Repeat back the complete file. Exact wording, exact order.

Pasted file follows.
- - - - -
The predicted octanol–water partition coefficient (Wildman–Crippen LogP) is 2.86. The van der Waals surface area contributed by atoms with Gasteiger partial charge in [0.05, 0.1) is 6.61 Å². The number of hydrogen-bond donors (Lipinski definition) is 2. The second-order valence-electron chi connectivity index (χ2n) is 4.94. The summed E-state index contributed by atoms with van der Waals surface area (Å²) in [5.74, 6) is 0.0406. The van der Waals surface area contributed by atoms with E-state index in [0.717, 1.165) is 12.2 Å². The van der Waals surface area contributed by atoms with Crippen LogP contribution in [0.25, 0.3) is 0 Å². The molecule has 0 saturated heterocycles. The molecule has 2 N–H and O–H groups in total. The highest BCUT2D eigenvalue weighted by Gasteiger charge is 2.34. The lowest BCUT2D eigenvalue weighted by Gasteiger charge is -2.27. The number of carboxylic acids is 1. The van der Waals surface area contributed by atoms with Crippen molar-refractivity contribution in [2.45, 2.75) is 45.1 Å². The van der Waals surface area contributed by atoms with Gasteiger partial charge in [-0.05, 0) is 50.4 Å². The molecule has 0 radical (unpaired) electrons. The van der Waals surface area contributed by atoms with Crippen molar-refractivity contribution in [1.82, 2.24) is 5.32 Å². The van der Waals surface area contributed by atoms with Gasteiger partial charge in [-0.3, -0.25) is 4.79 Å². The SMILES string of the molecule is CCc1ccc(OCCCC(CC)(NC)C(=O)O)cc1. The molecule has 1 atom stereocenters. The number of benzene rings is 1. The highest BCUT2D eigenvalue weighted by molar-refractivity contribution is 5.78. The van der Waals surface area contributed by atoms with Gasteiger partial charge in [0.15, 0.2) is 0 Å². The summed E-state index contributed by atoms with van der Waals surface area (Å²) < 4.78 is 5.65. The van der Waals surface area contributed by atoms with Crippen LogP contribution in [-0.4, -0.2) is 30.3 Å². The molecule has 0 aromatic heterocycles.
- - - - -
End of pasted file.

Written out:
The predicted octanol–water partition coefficient (Wildman–Crippen LogP) is 2.86. The van der Waals surface area contributed by atoms with Gasteiger partial charge in [0.05, 0.1) is 6.61 Å². The number of hydrogen-bond donors (Lipinski definition) is 2. The second-order valence-electron chi connectivity index (χ2n) is 4.94. The summed E-state index contributed by atoms with van der Waals surface area (Å²) in [5.74, 6) is 0.0406. The van der Waals surface area contributed by atoms with E-state index in [0.717, 1.165) is 12.2 Å². The van der Waals surface area contributed by atoms with Crippen LogP contribution in [0.25, 0.3) is 0 Å². The molecule has 0 saturated heterocycles. The molecule has 2 N–H and O–H groups in total. The highest BCUT2D eigenvalue weighted by Gasteiger charge is 2.34. The lowest BCUT2D eigenvalue weighted by Gasteiger charge is -2.27. The number of carboxylic acids is 1. The van der Waals surface area contributed by atoms with Crippen molar-refractivity contribution in [2.45, 2.75) is 45.1 Å². The van der Waals surface area contributed by atoms with Gasteiger partial charge in [-0.05, 0) is 50.4 Å². The molecule has 0 radical (unpaired) electrons. The van der Waals surface area contributed by atoms with Crippen molar-refractivity contribution in [1.82, 2.24) is 5.32 Å². The van der Waals surface area contributed by atoms with Gasteiger partial charge in [-0.3, -0.25) is 4.79 Å². The SMILES string of the molecule is CCc1ccc(OCCCC(CC)(NC)C(=O)O)cc1. The molecule has 1 atom stereocenters. The number of benzene rings is 1. The highest BCUT2D eigenvalue weighted by molar-refractivity contribution is 5.78. The van der Waals surface area contributed by atoms with Gasteiger partial charge in [0.15, 0.2) is 0 Å². The summed E-state index contributed by atoms with van der Waals surface area (Å²) < 4.78 is 5.65. The van der Waals surface area contributed by atoms with Crippen LogP contribution in [-0.4, -0.2) is 30.3 Å². The molecule has 0 aromatic heterocycles.